If you’re worried about your dog’s health, you worry about your dog not eating and being sick regularly, or are cleaning up more dog diarrhea than you’d like, then you may need to do some work in your garden to make sure it’s safe for your dog to explore without close supervision. The average garden can contain threats that can cause distress, anxiety, upset stomachs or serious poisoning, so if you have a dog it’s well worth doing some work to make sure yours is safe for your beloved pet.
Poisons and Toxins
It’s surprisingly likely that you have some dangerous toxins scattered around your garden. From weed killer to slug pellets to rat poison, there are lots of garden products that can do serious harm to your dog!
First, be aware of the procedure to follow if your dog does have a run in with these toxins: if you have any reason to suspect your dog has consumed anything poisonous, make an emergency appointment with your vet immediately. You simply cannot afford to wait and see if your dog’s going to be ok: the results could be fatal.
Second, eliminate your own use of toxic products in the garden: there are lots of humane alternatives that can control pests and protect plants, and this can be good for wildlife in general as well as your dog! You’d even be able to benefit from getting a pest control specialist that also offers the effective termite control Cooroy has to inspect your property for any possible pest infestation.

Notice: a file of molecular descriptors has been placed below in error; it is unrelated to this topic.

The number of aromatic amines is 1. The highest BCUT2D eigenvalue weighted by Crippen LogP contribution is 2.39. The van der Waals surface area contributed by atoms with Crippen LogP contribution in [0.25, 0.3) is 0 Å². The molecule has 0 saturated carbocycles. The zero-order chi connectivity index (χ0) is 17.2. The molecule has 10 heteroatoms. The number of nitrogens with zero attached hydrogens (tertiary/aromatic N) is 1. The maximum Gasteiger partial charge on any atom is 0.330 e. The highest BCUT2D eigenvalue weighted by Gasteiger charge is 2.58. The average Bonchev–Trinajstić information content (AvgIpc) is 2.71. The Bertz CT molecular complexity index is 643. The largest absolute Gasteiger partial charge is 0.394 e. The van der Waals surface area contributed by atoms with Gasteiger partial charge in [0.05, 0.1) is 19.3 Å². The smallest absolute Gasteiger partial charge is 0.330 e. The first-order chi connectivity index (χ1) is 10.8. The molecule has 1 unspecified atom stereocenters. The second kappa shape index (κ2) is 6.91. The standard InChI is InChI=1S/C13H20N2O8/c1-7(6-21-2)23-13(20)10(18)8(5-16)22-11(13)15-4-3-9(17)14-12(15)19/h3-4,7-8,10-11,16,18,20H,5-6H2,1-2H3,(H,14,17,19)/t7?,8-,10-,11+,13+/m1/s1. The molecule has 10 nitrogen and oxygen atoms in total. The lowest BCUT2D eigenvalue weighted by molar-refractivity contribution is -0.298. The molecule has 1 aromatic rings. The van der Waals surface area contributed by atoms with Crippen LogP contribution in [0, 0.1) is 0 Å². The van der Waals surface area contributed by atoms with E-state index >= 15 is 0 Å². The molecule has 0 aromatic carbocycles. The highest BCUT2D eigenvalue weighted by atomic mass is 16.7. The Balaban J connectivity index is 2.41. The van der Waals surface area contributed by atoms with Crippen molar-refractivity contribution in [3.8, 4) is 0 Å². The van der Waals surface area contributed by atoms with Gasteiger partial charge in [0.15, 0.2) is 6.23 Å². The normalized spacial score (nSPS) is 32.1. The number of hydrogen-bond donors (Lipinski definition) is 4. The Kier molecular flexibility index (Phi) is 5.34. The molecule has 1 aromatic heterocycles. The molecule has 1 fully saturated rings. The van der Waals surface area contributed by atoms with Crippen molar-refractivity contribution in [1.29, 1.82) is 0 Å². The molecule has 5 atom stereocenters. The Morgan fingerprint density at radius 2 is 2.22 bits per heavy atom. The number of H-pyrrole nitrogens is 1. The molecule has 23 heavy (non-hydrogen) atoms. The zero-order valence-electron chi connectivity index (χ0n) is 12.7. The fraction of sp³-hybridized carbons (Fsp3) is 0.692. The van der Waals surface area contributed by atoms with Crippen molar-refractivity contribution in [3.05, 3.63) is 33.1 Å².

Third, keep your dog contained in your garden: you can’t control how your neighbours deal with slugs, mice or other garden problems, so if your dog escapes there’s the risk it will come to serious harm, as well as upsetting your neighbours. Extending your fence (both above and below ground), adding inward sloping slats to the top and moving away debris dogs can use to climb over your fence all help to keep your dog in the safe space of your property.
Plants, Trees and Flowers
There are plenty of common garden plants that can cause some serious harm to a curious or hungry dog. When acorns and conkers fall from the trees in the autumn, they’re easy for a dog to chew on and this can (in rare cases) cause poisoning that leads to kidney damage. Even if your dog doesn’t absorb those toxins, eating acorns and horse chestnuts can cause vomiting and intestinal obstructions!
Flowers like lilies and crocuses can lead to poisoning in dogs, especially if they dig up and eat the bulbs, and even the humble privet hedge can be toxic if a dog eats the leaves or berries!
If your garden has these plants and you’re not able or willing to get rid of them, it’s worth trying to fence them off to make sure your dog can roam freely without worrying for their health!